Tuesday, April 19, 2011
I have been trying to get deep into lent and especially Holy Week but this news was worth lifting my head for and sharing with all you Chesterton nuts.
Paul Novak’s Table Gype won the MENSA Select award for 2011!
And in the second edition the packaging has been improved as well as wooded game pieces – no longer will “some assembly be required”
If you have yet to get yours now is the time.
Wednesday, April 13, 2011
Monday, April 11, 2011
"At the root of this loss of hope is an attempt to promote a vision of man apart from God and apart from Christ. This sort of thinking has led to man being considered as 'the absolute center of reality which makes him occupy — falsely — the place of God and which forgets that it is not man who creates God, but rather God who creates man. Forgetfulness of God led to the abandonment of man.' It is therefore no wonder that in this context a vast field has opened for the unrestrained development of nihilism in philosophy, of relativism in values and morality, and of pragmatism — and even cynical hedonism — in daily life. European culture gives the impression of 'silent apostasy' on the part of people who have all that they need and who live as if God does not exist."
But then JP2 is a phenomenologist so he concludes
"Be confident! In the Gospel which is Jesus, you will find the sure and lasting hope to which you aspire. This hope is grounded in the victory of Christ over sin and death. He wishes this victory to be your own, for your salvation and your joy.
"Be certain! The Gospel of hope does not disappoint! Throughout the vicissitudes of your history, yesterday and today, it is the light which illumines and directs your way; it is the strength which sustains you in trials; it is the prophecy of a new world; it is the sign of a new beginning; it is the invitation to everyone to blaze new trails in order to make the continent a true common home filled with the joy of life."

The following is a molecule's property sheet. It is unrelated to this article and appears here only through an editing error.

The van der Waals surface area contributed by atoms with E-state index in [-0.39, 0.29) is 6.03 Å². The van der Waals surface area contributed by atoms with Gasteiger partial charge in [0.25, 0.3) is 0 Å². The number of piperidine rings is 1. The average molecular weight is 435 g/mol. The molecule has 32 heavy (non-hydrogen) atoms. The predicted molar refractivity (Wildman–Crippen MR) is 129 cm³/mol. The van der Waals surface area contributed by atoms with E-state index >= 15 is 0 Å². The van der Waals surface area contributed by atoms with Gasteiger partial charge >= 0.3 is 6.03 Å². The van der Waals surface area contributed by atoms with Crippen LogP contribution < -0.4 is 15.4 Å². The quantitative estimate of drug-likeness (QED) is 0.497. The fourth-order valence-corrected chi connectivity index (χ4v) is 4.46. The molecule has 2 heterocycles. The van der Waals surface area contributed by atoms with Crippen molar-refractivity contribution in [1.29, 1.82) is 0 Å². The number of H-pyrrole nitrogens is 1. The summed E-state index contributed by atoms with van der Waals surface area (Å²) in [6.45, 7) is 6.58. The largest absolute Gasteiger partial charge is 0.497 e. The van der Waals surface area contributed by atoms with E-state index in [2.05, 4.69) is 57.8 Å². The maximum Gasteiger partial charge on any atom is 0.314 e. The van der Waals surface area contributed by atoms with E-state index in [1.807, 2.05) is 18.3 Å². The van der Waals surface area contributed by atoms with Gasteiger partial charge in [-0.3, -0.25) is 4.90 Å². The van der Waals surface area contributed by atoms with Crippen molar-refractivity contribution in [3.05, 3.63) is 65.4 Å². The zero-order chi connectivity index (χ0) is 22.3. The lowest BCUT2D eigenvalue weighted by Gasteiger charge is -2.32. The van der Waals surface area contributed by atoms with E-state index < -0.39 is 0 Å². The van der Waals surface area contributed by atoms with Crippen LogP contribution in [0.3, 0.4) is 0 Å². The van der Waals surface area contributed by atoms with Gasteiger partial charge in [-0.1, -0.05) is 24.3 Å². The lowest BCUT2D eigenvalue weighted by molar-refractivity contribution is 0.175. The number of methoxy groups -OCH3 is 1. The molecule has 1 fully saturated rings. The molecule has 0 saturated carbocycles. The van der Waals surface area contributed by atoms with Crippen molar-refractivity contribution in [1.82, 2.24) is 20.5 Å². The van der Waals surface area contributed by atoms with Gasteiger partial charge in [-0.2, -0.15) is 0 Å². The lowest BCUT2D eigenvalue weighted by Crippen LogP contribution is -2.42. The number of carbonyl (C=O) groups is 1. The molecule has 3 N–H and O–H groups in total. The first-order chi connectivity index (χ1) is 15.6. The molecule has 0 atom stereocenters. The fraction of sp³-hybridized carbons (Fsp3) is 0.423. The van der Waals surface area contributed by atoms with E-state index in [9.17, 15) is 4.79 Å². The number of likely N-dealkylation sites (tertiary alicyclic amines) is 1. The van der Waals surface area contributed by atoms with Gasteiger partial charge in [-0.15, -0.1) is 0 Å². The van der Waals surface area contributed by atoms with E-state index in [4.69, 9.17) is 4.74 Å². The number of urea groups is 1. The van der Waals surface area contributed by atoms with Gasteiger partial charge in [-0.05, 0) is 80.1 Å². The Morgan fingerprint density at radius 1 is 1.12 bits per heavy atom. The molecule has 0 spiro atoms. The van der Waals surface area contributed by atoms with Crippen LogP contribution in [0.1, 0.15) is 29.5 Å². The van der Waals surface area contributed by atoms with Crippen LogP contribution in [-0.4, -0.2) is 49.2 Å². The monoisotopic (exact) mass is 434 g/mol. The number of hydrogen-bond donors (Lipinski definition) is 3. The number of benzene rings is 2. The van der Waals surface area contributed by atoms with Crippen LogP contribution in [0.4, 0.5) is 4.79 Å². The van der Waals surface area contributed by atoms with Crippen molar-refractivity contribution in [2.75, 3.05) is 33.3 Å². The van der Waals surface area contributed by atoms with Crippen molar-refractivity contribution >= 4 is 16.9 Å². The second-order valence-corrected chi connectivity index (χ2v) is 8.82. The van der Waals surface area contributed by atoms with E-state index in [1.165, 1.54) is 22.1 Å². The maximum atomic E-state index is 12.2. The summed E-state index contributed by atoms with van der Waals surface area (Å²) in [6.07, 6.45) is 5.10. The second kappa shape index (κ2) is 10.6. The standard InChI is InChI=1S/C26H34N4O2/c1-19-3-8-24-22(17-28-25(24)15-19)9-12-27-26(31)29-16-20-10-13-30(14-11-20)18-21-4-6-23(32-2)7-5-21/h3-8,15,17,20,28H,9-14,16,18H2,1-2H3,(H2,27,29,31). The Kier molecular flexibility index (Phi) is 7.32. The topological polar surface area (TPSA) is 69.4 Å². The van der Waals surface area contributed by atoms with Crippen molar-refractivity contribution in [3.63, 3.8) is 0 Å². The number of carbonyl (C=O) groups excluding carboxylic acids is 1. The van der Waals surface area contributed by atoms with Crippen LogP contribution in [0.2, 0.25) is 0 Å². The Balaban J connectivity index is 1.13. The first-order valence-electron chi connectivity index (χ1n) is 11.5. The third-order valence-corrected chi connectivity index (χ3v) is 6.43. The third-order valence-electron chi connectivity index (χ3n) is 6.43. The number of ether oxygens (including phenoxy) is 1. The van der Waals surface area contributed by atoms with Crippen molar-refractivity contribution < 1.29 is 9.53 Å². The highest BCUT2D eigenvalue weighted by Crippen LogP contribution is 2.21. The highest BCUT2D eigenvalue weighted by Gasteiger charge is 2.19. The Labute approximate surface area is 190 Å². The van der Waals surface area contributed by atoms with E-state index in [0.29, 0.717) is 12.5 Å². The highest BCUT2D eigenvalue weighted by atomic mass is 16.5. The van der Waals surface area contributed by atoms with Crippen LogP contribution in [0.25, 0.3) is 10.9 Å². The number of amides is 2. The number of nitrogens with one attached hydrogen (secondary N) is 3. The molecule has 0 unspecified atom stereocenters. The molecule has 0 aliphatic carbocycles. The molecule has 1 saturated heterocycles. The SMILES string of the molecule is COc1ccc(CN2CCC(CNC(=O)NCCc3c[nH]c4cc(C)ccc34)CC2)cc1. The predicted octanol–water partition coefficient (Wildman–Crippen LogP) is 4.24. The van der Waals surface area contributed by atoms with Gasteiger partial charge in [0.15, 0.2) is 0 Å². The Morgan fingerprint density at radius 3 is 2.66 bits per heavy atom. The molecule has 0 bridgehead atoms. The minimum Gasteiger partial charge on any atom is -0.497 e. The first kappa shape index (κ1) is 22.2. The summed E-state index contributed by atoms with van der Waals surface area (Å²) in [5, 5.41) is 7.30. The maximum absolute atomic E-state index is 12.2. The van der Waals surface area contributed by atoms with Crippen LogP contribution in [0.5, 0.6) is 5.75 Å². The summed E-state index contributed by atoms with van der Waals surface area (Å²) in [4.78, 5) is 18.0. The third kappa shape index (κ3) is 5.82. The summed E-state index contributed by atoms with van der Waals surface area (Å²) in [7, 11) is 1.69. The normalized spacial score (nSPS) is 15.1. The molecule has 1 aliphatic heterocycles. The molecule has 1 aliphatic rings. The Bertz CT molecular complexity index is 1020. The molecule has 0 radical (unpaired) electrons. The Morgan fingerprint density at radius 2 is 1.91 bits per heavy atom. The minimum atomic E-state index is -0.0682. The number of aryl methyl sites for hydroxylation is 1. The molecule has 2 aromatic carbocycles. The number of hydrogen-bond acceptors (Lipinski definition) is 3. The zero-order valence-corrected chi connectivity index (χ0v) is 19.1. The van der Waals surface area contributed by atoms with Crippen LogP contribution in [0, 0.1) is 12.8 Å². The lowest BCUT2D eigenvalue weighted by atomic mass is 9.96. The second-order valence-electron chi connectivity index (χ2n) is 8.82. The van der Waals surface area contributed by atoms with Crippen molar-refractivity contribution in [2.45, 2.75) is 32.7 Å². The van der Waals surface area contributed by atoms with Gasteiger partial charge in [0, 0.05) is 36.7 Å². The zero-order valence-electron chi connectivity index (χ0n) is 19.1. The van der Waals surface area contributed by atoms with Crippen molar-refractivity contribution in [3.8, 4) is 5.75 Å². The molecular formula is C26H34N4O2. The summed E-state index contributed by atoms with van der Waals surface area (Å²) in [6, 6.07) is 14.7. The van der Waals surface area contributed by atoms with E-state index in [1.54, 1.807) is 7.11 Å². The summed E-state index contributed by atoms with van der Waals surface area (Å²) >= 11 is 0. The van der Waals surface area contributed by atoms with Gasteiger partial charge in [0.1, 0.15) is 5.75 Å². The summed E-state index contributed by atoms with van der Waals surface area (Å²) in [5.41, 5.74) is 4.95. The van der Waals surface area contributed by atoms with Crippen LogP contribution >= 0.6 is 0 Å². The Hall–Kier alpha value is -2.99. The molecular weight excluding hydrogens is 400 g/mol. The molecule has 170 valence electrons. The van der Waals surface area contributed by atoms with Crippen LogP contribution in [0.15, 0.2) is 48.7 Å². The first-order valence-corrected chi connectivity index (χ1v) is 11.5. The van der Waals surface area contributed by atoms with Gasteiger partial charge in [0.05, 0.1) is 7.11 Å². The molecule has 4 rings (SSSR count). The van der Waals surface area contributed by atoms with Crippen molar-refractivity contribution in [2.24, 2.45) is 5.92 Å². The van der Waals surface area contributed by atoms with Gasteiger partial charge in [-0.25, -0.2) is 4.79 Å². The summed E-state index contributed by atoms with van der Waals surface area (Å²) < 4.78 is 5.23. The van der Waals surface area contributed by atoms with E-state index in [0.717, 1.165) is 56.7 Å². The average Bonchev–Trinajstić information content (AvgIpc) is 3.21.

Wednesday, April 06, 2011
Friday, April 01, 2011
Okay, I had to take it out. He refers to Chesterton as "A Living, Talking Gargoyle," and begins the chapter on GKC with "It is hard to think of Gilbert Keith Chesterton (1874-1936) without laughing. Or I find so."
He points out that Chesterton found humor in even serious subjects: "GKC never regarded humor as inappropriate, intrusive, or out of place. On the contrary. It was, or should be, welcome always and everywhere, especially in religious discussion."
He gives some background on GKC, noting that like many of his generation he could have become just another "aimless bohemian," but "He was saved by marriage, his wife, Frances, being a sensible and practical person."
I agree with that conclusion. Frances was a gift from God.
Johnson does raise the rumors about the marriage being unconsummated - I find in many of the other chapters in the book he also tends to wander into matters of sexuality - but questions that assumption and argues that it may just be a way GKC's enemies to attack him.
He goes on to provide some interesting (though familiar) insights about Chesterton as a humorist.
The book is clearly intended for folks who might not be familiar with the writings and humor of Chesterton, or who perhaps have not analyzed the humor of some of the other featured humorists (Benjamin Franklin, Laurel and Hardy, The Marx Brothers, James Thurber, and Charlie Chaplin being among some of the others).
If you spot it, check out what he has to say about Chesterton. It's worth the read - and it's a quick read.